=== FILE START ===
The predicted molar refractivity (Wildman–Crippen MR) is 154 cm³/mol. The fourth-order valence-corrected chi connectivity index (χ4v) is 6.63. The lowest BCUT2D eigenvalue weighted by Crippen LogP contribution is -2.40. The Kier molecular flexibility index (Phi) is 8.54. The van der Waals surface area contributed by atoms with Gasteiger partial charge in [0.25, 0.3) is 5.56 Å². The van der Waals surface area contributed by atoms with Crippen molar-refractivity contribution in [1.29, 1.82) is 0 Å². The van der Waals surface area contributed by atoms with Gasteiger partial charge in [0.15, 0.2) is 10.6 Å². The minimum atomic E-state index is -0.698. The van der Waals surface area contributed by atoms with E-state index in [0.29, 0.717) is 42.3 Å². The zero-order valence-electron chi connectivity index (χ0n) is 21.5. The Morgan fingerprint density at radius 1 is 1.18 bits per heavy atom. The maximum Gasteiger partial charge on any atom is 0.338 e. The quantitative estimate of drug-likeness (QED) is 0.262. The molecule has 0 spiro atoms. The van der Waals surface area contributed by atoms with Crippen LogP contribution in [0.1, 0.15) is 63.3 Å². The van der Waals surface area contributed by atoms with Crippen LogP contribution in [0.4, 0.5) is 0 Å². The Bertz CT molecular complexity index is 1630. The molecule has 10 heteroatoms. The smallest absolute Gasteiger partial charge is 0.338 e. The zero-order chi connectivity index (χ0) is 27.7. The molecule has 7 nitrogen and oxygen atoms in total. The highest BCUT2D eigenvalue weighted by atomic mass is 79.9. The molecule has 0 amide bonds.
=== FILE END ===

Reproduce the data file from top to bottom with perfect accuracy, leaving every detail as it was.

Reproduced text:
The predicted molar refractivity (Wildman–Crippen MR) is 154 cm³/mol. The fourth-order valence-corrected chi connectivity index (χ4v) is 6.63. The lowest BCUT2D eigenvalue weighted by Crippen LogP contribution is -2.40. The Kier molecular flexibility index (Phi) is 8.54. The van der Waals surface area contributed by atoms with Gasteiger partial charge in [0.25, 0.3) is 5.56 Å². The van der Waals surface area contributed by atoms with Crippen molar-refractivity contribution in [1.29, 1.82) is 0 Å². The van der Waals surface area contributed by atoms with Gasteiger partial charge in [0.15, 0.2) is 10.6 Å². The minimum atomic E-state index is -0.698. The van der Waals surface area contributed by atoms with E-state index in [0.29, 0.717) is 42.3 Å². The zero-order valence-electron chi connectivity index (χ0n) is 21.5. The Morgan fingerprint density at radius 1 is 1.18 bits per heavy atom. The maximum Gasteiger partial charge on any atom is 0.338 e. The quantitative estimate of drug-likeness (QED) is 0.262. The molecule has 0 spiro atoms. The van der Waals surface area contributed by atoms with Crippen LogP contribution in [0.1, 0.15) is 63.3 Å². The van der Waals surface area contributed by atoms with Crippen LogP contribution in [0.4, 0.5) is 0 Å². The Bertz CT molecular complexity index is 1630. The molecule has 10 heteroatoms. The smallest absolute Gasteiger partial charge is 0.338 e. The zero-order chi connectivity index (χ0) is 27.7. The molecule has 7 nitrogen and oxygen atoms in total. The highest BCUT2D eigenvalue weighted by atomic mass is 79.9. The molecule has 0 amide bonds.